"Things don't go viral like that unless there's good marketing," she says, adding that "rabid word of mouth" is part of that process.

Beyond simple characters and "a lot of sex and violence," the hordes have got hooked because the material is an adrenal cocktail.

The aura of mystery surrounding the trilogy is as much a part of the phenomenon as anything.

Mr. Larsson, like his hero Mikael Blomkvist, was a left-wing crusader and investigative journalist who attracted controversy and death threats with his exposés on corruption in Swedish business and politics. After years of chain smoking and a predominantly junk-food diet, he climbed seven floors to his office on Nov. 9, 2004, had a heart attack and died intestate before any of his Millennium books were published. Or did he? Was he, hmm, killed by right-wing conspiracists?

Further, there is wrangling over his estate, inherited by his father and brother, which is now worth an estimated $32.3-million. His common-law wife, Eva Gabrielsson, was left with nothing, by law, peculiar for a social democrat country. Does Ms. Gabrielsson really have a laptop that contains a chunk of the fourth book Mr. Larsson was writing for the planned 10-book series? Did she even write the books herself?

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These questions are all perfect grist for fan fantasies in the absence of another Salander-Blomkvist fix.

Mr. Larsson's death and the subsequent family fight over his estate have added to the mass hysteria swirling around the books, says Megan Boler, a professor in theory and policy studies at the University of Toronto's Ontario Institute for Studies in Education.

"The fact that he died during this and the fact that there's some mystery involved with who actually wrote the book, people who hadn't even read the books had heard of this," Prof. Boler said.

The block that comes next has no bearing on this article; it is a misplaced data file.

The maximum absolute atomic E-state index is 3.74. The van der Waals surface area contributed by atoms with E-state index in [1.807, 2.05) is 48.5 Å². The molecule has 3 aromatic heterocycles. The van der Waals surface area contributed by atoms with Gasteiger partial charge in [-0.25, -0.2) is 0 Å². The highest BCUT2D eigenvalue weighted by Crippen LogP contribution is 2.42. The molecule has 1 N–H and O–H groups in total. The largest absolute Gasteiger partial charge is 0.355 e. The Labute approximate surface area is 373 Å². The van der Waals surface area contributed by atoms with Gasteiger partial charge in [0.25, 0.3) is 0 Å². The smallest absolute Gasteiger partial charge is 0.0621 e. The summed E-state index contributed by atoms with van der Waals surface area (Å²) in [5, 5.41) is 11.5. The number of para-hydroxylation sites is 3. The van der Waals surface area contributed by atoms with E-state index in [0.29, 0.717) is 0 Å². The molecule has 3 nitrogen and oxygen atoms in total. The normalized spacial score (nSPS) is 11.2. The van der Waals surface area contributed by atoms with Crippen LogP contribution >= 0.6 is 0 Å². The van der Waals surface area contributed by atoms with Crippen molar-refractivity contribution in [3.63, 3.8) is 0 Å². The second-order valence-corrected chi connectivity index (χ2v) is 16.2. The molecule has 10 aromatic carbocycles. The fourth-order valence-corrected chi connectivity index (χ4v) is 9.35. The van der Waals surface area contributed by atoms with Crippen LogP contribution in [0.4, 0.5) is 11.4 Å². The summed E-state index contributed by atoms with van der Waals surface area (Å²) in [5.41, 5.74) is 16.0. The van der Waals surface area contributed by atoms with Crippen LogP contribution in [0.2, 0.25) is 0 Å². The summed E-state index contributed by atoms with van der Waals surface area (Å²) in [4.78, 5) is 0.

She believes even those narratives are part of the promotional push. "I would call this a very successful marketing campaign at a very good time. A number of things came together to make this work."

The season is a big part of it: "The timing worked very well for a dry summer of Hollywood films. This one in particular had a lot of sleepers. A decent mystery film works well, as does the timing of these books being on the bestseller lists."

The Swedish title of his first book was Men Who Hate Women (publishers made him change it). Ms. Gabrielsson says he was an early feminist after witnessing a gang rape when he was 14. There's very little information about his mother. And how about that father - Mr. Larsson, after being farmed out as a baby to his grandparents, didn't know his family until he was 9, and Ms. Gabrielsson says he was never close to them - could he be the model for Salander's monstrous arch-enemy Zalachenko?


Heavy-handed. Dark. Swedish. Why are these so popular? That is the $64-million question. Especially when there are so many reasons the trilogy shouldn't work.

Yet... an unadulterated hit costs about 35 bucks. Supposed to be addictive, but you can handle it, you'll just have a taste. Suddenly you're mainlining. Bedtime comes and goes. Just a little bit more, you tell yourself, and then you'll go to sleep, you swear! The next day, you're wrecked. Even if you can drag yourself into work, all you can think about is your next fix.